I’m having an attack of the zeitgeist. It’s essay season so I am reading many things. The stuff that I need to do my essays, and the stuff that I read to avoid doing my essays. There is a theme emerging which gently smacked me in the head at lunch today.
Some of the items that feed into this theme:
What is the insight that all of these items are giving me? What is the theme? There are a couple of aspects.
There’s the importance of social sustainability as an important part of creating a better lifestyle/livelihood for everyone (post on this later). The realisation that my fundamental beliefs had not been subsumed in recent years and that they are starting to re-emerge. The fact that all of my reactions in the 6 months prior to easter and for the bit just after can actually be explained as part of my theravadan buddhist approach to life (see explanation below). Unabated consumption is the root cause of many of our problems, and simple lack of awareness and thought is perpetuating this problem. Economic growth is a paradigm that needs to be tempered, if not discarded, in the face of a finite planet and with the realisation that society is not getting exponentially happier as we get exponential growth. Finally that these themes are all linked
The actual paragraph that gently smacked me over the head is from E.F. Schumacher’s “Small Is Beautiful: Economics As If People Mattered”. I have not yet read this book, the quote was from “Pathways to a Green World”.
“[a traditional economist] is used to measuring the “standard of living” by the amount of annual consumption, assuming all the time that a man who consumes more is “better off” than a man who consumes less. A buddhist economist would consider this approach excessively irrational: since consumption is merely a means to human well-being, the aim should be to obtain the maximum of well-being with the minimum of consumption… the less toil there is, the more time and strength is left for artistic creativity. Modern economics, on the other hand, considers consumption to be the sole end and purpose of economic activity” (my emphasis)
The buddhist thing? It’s not been a driving force in recent years, and I thought I’d forgotten it, but it’s now becoming important again. A few years ago if you’d asked me what my religion was the answer would have been theravadan buddhism (the monks in the orange robes, not the red and yellow tibetan ones, or the grey chinese ones). This was the direct result of my experiences in Thailand, where I got to be part of a culture that had used buddhism as the basis of its value system for over a thousand years. I really felt at home there, and the ethos really fit with my sense of justice and the world.
Further reading back at home continued this thought, as well as discussions with Thai expats and attending the wat (temple) in Annandale. I liked that the Buddha is not a god, and that while there is acknowledgement that the gods may or may not exist, in reality they are unlikely to affect your life so get on with living it and being happy/fulfilled. I like that he told his followers to take his teachings and apply them, and any other teaching that they came across, and if that teaching does not give them insight into the reduction of suffering then discard it. I like the concept of non-attachment, i.e not being attached to ideas, objects and emotions that are bad for your well-being. I like the idea of simple happiness. These things I find to be truth and good.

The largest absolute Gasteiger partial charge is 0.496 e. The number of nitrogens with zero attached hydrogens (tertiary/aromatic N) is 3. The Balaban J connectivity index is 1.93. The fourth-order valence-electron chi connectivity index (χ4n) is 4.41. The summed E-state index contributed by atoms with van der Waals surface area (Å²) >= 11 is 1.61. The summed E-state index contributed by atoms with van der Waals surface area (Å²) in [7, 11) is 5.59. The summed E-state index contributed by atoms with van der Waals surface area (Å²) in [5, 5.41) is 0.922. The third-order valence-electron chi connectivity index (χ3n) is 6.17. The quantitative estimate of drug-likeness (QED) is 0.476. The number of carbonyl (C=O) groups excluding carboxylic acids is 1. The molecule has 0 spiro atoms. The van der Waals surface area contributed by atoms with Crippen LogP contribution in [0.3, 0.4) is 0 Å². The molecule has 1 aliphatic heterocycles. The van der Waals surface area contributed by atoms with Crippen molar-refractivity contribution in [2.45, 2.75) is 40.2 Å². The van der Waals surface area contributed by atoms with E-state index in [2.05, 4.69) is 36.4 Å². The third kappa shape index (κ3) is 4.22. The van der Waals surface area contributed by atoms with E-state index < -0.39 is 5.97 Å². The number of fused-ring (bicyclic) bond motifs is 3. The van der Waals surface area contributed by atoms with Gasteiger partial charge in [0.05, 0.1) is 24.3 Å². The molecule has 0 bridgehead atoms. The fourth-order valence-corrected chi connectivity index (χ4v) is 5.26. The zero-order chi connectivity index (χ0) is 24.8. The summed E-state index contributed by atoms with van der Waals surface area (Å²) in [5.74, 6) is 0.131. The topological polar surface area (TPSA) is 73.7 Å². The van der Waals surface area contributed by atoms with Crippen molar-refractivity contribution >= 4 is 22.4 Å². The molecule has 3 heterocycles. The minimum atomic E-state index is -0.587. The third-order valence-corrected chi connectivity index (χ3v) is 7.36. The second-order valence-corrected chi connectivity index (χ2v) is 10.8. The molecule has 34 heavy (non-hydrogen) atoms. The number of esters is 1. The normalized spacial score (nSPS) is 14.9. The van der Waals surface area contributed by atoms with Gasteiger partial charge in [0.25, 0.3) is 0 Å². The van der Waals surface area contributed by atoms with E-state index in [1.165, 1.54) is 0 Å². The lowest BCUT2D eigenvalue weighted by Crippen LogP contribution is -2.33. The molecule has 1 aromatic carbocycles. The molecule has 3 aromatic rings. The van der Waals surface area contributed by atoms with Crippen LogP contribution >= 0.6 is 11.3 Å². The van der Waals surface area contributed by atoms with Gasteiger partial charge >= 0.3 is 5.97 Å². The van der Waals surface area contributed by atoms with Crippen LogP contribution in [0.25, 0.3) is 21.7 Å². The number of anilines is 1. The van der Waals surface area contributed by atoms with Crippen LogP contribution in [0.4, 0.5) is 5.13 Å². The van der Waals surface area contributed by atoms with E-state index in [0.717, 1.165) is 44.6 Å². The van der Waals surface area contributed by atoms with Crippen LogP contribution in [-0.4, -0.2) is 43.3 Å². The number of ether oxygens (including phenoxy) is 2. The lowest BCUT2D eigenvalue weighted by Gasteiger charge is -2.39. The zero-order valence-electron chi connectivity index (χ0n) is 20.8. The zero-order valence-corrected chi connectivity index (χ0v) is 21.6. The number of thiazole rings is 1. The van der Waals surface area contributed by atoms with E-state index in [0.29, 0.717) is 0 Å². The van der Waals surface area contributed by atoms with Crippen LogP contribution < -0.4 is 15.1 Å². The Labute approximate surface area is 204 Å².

Anyway, there was a point to this post, not just to eulogise about buddhism. The book by Ajarn Brahm was one I wasn’t planning to purchase or read, but was exactly the right book. The first third of the book was full of stories and parables about guilt, anger, relationships and grief. Each time I read one it resonated with my thoughts and actions, something to the effect of “ah, so that’s why I have reacted that way, I was practicing non-attachment” It was fantastic to realise that I’d not stopped being buddhist, just that I’d not given it a label for many years.
“Your money or your life” is the first book I’ve come across that tells you that money is just an idea, a concept. Saving madly and trimming budgets so you can get more stuff is not the solution, rather the solution is to establish what is “enough”. What is it that you need that will create “enough” for you in your life. This is wealth, happiness and abundance, peacefulness and prosperity. Not some bizarre fetishisation of owning as many new shiny big gadgets and items as you possibly can. Happiness is not the next pay rise or the new car, it’s time spent with friends, time spent making things, time spent reading or relaxing.
The other items all talk about aspects of sustainability, some more urgently than others. How we need to be more conscious in our lives and the impacts that we have on the planet. How we need to change things, and some practical ways of doing so.
The ultimate realisation/zeitgeist thingie? It’s all connected, and that paragraph from Schumacher made me realise that. My buddhism, and personal goals to have less impact are tied in with the broader structures of changing the way we live and creating a more sustainable society. Sometimes it’s nice to be gently smacked over the head and know you are on the right track.
Might be time to visit my wat again. le tum boon duay la
 I don’t believe in an interventionist god… yay, Nick Cave
 It will take forever to explain all the facets of suffering but it’s not just physical, also emotional and mental and existential
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